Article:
Throughout Scotland, farmland had been historically poor, especially in the highland areas of the northwest. Pastoralism was the dominant way to make a living. Many of the communities throughout the country remained geographically isolated from one another, thanks to the rough terrain. These communities lived in an economically self-sufficient manner, without much trade between them or the outside world. It’s little wonder that inbreeding persisted for quite some time here, long after it declined in England.
While the average IQ of Scotland today is pegged at 97, this may have something to do with the fact that much of the Scottish Highlands were forcibly depopulated, with many of its former residents ending up in North America and Australia.
However, in Ireland, a similar situation persisted. Throughout the Middle Ages, its inhabitants relied on herding rather than farming, and inbreeding was prevalent. Hence, today its average IQ is only 92. As well, interestingly, and perhaps related to its historically high levels of inbreeding, schizophrenia (a heritable mental disorder) appears to be endemic in Ireland.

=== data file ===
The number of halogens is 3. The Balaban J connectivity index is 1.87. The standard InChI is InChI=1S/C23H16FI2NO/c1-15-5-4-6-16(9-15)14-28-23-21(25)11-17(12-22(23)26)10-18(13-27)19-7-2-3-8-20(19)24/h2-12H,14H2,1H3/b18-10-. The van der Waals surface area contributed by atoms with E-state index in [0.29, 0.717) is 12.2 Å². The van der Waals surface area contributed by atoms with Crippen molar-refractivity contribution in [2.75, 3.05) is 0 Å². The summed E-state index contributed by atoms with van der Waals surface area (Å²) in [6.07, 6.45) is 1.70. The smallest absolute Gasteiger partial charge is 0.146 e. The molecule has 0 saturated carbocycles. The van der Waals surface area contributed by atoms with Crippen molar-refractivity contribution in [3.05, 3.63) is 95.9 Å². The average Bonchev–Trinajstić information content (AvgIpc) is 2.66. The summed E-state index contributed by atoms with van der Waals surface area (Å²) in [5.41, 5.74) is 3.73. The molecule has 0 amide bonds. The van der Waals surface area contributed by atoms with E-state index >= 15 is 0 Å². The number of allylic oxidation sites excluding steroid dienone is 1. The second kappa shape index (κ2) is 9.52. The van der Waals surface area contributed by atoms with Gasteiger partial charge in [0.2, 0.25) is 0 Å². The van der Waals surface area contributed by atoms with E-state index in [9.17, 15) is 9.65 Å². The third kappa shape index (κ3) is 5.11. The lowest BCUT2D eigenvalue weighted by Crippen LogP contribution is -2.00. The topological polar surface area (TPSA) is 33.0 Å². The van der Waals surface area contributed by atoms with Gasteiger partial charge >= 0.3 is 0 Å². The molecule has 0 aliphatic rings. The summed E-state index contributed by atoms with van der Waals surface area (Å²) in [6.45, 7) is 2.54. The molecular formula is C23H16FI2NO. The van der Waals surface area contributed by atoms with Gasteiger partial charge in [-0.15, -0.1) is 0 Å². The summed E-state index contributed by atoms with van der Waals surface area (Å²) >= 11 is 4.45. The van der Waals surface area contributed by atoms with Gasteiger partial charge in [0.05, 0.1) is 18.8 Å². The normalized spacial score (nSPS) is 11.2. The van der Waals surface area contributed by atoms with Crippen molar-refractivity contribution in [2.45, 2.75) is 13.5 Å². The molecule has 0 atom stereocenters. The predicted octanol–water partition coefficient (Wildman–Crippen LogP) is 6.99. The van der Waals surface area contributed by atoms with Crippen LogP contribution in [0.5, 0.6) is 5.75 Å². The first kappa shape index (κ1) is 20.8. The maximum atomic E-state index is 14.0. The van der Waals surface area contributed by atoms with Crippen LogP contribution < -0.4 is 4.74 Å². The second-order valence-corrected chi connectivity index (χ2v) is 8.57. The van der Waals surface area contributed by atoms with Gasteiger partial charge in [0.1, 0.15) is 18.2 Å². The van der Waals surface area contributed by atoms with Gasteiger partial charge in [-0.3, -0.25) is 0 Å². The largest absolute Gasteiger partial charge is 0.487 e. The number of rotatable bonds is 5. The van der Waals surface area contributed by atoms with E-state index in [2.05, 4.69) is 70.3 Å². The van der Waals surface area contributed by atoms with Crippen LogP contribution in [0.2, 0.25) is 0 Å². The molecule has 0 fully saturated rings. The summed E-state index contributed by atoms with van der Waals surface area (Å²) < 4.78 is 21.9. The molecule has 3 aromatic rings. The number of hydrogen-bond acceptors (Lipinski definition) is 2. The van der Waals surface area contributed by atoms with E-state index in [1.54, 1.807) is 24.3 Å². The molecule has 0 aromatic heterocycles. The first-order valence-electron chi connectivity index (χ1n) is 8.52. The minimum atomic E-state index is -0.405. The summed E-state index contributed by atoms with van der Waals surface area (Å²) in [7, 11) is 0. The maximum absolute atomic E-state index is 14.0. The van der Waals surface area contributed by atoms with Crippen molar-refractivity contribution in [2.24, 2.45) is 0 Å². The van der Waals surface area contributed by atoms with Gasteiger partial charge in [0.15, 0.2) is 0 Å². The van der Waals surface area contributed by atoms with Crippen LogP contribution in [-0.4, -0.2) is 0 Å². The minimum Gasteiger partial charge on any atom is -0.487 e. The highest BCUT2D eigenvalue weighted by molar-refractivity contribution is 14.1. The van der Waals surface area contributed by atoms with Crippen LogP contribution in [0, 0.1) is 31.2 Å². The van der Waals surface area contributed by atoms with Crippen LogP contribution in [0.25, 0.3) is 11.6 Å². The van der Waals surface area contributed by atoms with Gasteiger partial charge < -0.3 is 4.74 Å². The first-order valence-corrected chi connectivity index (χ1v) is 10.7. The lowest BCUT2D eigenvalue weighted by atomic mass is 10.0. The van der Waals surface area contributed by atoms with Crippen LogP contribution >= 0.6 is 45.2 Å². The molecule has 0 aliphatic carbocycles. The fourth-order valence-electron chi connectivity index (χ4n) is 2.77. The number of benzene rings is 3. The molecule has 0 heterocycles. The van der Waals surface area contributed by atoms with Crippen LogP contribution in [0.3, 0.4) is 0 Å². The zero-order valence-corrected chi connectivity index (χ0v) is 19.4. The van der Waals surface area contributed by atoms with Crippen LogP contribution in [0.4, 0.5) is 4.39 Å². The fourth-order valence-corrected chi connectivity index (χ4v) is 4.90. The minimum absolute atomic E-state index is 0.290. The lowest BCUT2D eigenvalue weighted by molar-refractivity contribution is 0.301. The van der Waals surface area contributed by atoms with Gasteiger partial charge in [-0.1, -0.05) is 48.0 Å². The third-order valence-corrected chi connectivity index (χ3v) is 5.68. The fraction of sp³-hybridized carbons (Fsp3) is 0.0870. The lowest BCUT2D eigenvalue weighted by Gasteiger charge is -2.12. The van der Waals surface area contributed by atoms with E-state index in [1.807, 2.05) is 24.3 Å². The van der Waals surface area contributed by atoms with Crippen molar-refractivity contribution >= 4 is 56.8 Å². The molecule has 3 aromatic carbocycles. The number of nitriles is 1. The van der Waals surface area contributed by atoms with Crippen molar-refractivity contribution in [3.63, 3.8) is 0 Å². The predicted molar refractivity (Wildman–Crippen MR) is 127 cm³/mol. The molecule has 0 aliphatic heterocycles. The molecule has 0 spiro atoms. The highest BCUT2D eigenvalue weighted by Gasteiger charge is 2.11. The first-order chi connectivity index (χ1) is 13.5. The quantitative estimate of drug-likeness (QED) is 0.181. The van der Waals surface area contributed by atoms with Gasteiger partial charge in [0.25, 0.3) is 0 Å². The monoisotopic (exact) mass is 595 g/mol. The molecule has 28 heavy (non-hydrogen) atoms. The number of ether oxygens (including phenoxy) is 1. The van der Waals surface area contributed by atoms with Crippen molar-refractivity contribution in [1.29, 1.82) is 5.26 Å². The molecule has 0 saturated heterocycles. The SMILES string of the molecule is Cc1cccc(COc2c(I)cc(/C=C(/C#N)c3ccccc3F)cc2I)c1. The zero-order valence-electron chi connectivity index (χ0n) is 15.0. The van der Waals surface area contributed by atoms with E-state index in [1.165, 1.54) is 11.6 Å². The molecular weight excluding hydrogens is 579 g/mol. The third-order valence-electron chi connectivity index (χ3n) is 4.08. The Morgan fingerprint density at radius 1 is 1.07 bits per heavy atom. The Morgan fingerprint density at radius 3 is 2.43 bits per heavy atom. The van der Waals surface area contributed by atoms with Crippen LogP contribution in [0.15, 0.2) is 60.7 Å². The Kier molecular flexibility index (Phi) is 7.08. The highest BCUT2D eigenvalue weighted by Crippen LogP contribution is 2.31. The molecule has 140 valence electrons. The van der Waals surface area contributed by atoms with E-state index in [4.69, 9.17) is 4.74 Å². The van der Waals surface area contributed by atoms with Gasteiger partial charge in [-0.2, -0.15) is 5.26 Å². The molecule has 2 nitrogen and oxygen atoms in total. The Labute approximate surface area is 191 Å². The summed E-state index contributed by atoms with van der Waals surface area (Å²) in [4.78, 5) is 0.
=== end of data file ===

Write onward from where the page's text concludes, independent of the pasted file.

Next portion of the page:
These places exemplify that even in a cold northern climate, agricultural lifestyles do make a difference. Presumably, the cognitive demands of a pastoral life are less than those of a farming one. The clan system “welfare” system would have also helped the dim-witted along, as described. Further, the violent nature of clan life (the clans frequently clashed with each other) would have selected for more aggressive (and not necessarily brighter) individuals, particularly without strong state authorities culling these individuals. Tribal tough guys would have remained a significant fraction of the population, and this may have prevented the average IQ from rising too high. As well, without a manorial lord to report to, breeding in these places would have been more “wild,” in contrast to the “domesticated” (i.e., semi-controlled) breeding of the peasantry of England and continental Europe. The population would have also resisted the genetic incursion of upper-class blood, with varying degrees of success.
Southern Spain (and presumably, Portugal) is by comparison more straightforward. Muslim invaders conquered much of the peninsula in the 8th century and would have conquered the rest of the continent if there wasn’t a concerted effort by the European armies to stop them. The Muslims remained in control of the southern part of the peninsula, being slowly pushed back—and eventually expelled—by Christian forces. During this time, Muslim-style cousin marriage was prevalent.